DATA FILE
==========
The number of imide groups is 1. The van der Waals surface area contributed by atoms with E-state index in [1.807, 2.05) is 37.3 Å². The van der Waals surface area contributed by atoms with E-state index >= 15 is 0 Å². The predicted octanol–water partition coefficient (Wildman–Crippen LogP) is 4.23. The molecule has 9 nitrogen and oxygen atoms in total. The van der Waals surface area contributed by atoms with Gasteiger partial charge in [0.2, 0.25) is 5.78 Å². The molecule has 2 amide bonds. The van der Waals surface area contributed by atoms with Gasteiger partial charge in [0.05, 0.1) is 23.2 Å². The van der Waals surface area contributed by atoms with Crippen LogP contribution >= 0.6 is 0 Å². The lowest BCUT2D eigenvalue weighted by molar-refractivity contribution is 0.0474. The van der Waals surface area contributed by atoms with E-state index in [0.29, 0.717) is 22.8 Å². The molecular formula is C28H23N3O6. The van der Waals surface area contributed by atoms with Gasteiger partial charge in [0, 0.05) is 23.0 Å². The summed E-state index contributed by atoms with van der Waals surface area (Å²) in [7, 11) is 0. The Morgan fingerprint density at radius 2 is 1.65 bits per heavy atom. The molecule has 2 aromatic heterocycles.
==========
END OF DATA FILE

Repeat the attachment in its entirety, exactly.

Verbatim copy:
The number of imide groups is 1. The van der Waals surface area contributed by atoms with E-state index in [1.807, 2.05) is 37.3 Å². The van der Waals surface area contributed by atoms with E-state index >= 15 is 0 Å². The predicted octanol–water partition coefficient (Wildman–Crippen LogP) is 4.23. The molecule has 9 nitrogen and oxygen atoms in total. The van der Waals surface area contributed by atoms with Gasteiger partial charge in [0.2, 0.25) is 5.78 Å². The molecule has 2 amide bonds. The van der Waals surface area contributed by atoms with Gasteiger partial charge in [0.05, 0.1) is 23.2 Å². The van der Waals surface area contributed by atoms with Crippen LogP contribution >= 0.6 is 0 Å². The lowest BCUT2D eigenvalue weighted by molar-refractivity contribution is 0.0474. The van der Waals surface area contributed by atoms with E-state index in [0.29, 0.717) is 22.8 Å². The molecular formula is C28H23N3O6. The van der Waals surface area contributed by atoms with Gasteiger partial charge in [0, 0.05) is 23.0 Å². The summed E-state index contributed by atoms with van der Waals surface area (Å²) in [7, 11) is 0. The Morgan fingerprint density at radius 2 is 1.65 bits per heavy atom. The molecule has 2 aromatic heterocycles.